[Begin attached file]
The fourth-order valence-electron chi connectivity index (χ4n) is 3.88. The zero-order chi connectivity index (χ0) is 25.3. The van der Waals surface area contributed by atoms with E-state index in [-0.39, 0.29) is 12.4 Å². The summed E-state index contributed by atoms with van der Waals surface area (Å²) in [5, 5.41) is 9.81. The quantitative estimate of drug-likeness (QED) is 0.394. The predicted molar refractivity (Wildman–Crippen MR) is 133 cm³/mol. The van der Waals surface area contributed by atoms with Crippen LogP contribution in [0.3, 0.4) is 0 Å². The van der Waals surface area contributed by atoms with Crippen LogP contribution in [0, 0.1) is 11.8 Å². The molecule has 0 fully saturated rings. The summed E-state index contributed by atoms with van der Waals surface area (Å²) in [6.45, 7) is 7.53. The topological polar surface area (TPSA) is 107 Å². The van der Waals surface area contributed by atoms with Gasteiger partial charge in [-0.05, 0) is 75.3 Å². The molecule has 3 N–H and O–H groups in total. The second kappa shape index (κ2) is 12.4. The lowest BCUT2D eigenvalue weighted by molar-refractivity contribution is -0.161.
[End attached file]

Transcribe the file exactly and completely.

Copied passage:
The fourth-order valence-electron chi connectivity index (χ4n) is 3.88. The zero-order chi connectivity index (χ0) is 25.3. The van der Waals surface area contributed by atoms with E-state index in [-0.39, 0.29) is 12.4 Å². The summed E-state index contributed by atoms with van der Waals surface area (Å²) in [5, 5.41) is 9.81. The quantitative estimate of drug-likeness (QED) is 0.394. The predicted molar refractivity (Wildman–Crippen MR) is 133 cm³/mol. The van der Waals surface area contributed by atoms with Crippen LogP contribution in [0.3, 0.4) is 0 Å². The van der Waals surface area contributed by atoms with Crippen LogP contribution in [0, 0.1) is 11.8 Å². The molecule has 0 fully saturated rings. The summed E-state index contributed by atoms with van der Waals surface area (Å²) in [6.45, 7) is 7.53. The topological polar surface area (TPSA) is 107 Å². The van der Waals surface area contributed by atoms with Gasteiger partial charge in [-0.05, 0) is 75.3 Å². The molecule has 3 N–H and O–H groups in total. The second kappa shape index (κ2) is 12.4. The lowest BCUT2D eigenvalue weighted by molar-refractivity contribution is -0.161.